Camp suds (way too much)
Deodorant (Uhhm, was this a test to see if someone on the BPL forums was paying attention?)
Gore-tex socks? What are these for?
FLEECE (16 oz is too much) Puffy preferred. Get a down coat from a second hand store. Much warmer, and lighter.
KNIFE – 4.5 ounces? No way. A single edge razor blade weighs 0.1 oz.
You could nix a few stuff sacks and replace them with a trash COMPACTOR bag.
QUESTIONS & COMMENTS
What's the nalgene food bottle for?
Also – 16 feet isn't long enough for the bear cord.Aug 1, 2009 at 8:46 pm #1518199
Thanks for all the comments. I appreciate them.
Mike C: Notice the quantity field beside the items. For some stuff it's zero so I'm not bringing it normally. So I don't plan to bring the gore-tex socks, 3 fire starting methods or 2 pots.
BTW, this is my gear list when I hike with my wife. Which is why I have stuff like a 1.5L pot instead of the 1.0L.
Stuff I am okay with ditching:
– Bowl (eat from pot)
– Spatula/Flipper (I'll use my spork)
– Pot Bag (ok you got me….I feel silly 4 having it on there)
– Knife (that Buck Hartsook Ultralite Knife looks nice)
– Most of the Campsuds
– NeoAir stuff sack
– Fleece (I work for helly hansen and they have a 800fp insulating jacket coming out in 1-2 months so I'll pick this up cheap as long as its as light as I expect).
– Rainpants (fine….I'll ditch them cuz my Patagonia hiking pants dry fast).
– PackTowl (I'll bring a small 1"x2" sponge…not sure it's much lighter though. The packtowl is 11g)
Stuff I don't want to ditch:
– Toilet Paper (I just can't do it…I get crotch rot as it is).
– Deoderant (I'll bring a smaller one, but I'm usually hiking with other people and I get fairly offensive B.O. without it).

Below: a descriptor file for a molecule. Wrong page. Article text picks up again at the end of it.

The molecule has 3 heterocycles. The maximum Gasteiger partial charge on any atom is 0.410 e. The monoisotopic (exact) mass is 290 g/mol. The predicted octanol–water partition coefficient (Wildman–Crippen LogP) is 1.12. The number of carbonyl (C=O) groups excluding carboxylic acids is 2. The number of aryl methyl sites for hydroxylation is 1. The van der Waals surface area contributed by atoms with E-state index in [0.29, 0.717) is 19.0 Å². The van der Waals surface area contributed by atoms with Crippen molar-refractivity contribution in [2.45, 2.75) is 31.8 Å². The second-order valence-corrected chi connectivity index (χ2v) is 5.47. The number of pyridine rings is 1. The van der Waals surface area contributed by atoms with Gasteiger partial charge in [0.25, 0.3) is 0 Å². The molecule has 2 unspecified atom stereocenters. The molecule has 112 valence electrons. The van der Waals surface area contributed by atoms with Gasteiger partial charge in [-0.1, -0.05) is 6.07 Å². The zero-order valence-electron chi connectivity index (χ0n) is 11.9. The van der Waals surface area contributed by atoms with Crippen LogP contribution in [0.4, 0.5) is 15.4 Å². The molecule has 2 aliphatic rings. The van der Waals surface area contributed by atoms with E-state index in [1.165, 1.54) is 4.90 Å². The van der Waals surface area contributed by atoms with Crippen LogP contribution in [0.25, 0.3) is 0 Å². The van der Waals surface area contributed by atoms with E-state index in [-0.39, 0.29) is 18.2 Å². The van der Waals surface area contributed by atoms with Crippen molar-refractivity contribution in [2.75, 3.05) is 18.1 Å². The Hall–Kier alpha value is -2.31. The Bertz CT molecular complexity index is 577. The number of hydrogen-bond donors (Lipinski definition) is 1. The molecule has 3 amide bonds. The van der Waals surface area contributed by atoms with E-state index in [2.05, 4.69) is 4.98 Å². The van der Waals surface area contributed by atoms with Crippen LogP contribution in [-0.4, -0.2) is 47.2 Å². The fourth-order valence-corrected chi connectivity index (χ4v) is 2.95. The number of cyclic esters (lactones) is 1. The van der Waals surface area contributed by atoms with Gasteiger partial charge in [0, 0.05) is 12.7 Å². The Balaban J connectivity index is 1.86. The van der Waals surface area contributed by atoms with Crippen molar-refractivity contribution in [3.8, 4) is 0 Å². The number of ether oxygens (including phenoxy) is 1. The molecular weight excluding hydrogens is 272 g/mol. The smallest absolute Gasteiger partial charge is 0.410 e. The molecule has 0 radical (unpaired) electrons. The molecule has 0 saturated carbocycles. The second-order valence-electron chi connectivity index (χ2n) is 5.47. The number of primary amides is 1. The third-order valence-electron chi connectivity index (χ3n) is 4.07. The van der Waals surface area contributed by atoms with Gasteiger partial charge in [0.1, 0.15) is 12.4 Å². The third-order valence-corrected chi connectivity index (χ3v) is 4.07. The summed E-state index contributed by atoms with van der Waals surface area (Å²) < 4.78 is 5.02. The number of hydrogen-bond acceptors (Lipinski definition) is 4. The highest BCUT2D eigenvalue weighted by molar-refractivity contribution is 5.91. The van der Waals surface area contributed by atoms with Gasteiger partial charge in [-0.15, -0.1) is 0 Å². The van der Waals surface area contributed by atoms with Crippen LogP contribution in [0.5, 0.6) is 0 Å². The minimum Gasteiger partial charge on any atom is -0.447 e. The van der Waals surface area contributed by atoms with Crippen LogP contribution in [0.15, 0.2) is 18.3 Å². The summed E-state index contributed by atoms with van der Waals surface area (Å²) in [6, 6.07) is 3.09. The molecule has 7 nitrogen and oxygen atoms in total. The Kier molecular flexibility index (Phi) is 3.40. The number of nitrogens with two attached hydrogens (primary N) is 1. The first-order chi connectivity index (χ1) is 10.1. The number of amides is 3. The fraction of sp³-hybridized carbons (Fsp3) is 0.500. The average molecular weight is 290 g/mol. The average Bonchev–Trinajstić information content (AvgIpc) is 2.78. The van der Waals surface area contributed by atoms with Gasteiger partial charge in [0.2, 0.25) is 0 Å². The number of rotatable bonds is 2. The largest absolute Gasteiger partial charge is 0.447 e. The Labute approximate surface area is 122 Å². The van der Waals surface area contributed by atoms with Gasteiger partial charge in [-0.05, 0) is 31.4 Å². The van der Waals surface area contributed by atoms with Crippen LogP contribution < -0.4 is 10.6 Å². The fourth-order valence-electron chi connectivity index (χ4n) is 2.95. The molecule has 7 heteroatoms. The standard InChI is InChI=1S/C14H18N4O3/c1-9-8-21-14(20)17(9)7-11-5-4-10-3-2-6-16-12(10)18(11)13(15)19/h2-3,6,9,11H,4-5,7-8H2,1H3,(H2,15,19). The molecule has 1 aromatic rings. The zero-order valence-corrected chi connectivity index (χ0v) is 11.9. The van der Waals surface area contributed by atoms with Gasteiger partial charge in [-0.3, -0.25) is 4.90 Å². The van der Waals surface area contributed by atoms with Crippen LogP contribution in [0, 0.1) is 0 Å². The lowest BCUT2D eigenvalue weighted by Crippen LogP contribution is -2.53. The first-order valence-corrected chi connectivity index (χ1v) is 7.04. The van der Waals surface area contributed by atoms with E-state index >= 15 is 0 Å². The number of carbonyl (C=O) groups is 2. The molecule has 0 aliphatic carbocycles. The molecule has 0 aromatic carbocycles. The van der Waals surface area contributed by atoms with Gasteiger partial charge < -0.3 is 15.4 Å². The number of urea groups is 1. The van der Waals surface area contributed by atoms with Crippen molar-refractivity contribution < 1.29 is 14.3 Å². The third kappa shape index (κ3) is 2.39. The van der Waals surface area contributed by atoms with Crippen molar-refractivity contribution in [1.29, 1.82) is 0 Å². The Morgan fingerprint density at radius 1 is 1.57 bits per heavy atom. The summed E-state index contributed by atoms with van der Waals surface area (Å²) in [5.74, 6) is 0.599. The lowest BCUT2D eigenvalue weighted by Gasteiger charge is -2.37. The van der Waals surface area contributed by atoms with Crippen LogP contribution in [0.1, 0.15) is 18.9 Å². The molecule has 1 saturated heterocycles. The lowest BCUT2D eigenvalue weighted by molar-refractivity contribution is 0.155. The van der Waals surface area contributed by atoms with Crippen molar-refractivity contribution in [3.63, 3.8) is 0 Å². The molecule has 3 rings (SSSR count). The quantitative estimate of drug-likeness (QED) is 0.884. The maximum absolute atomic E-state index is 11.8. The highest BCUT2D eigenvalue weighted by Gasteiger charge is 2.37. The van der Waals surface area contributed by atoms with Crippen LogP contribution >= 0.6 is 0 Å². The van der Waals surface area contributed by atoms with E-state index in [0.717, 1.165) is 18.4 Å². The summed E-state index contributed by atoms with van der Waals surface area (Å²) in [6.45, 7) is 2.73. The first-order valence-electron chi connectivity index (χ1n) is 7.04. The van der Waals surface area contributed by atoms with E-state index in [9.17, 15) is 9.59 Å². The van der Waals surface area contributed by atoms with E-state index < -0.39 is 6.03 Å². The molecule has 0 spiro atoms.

– NF Venture Jacket (I can't ditch presents from my wife)
Areas to ponder:
– Ditching MIOX for chlorine tablets (I'm uneducated in this area…time to do some reading)
– Switching to alcohol stove
– the 25g Nalgene food bottles are small bottles (Campsuds size) for stuff like margarine, oil, maple syrup, ketchup etc. Perhaps I should use ziplock bags instead. The bottles seem safer but the ziplocks should be fine.
– yeah 16ft is too short for bear cord. At my local outdoors store they only had 16ft left of the lightest cord. I would have got more if I could. I would like about 20-25ft of cord. I will buy some more.
Here's an updated gear list. I haven't changed the fleece yet since I can't buy the down jacket for another month or two. I also havent't added potential purchases like that sweet 0.5oz Buck knife and the bit of sponge. So far I've shaved off about 1.5lbs which means I can hit UL territory if I share the shared stuff like the tent, stove, pot etc.Aug 4, 2009 at 11:20 am #1518667
for deodorant mix a cup of baking soda with two table spoons of corn starch. IMO this works better than any store bought brand you will find, including the antiperspirants that contain some nasty chemicals. Put a small amount in a tiny ziploc depending on length of trip. All you need is a pinch every day or other day (you or those with you can decide that ;). Wet under your arms or don't dry under arms after showering before putting on. I use this at home as well and have not bought deodorant in years. Eco friendly and it just works better. You can also use it for foot odor.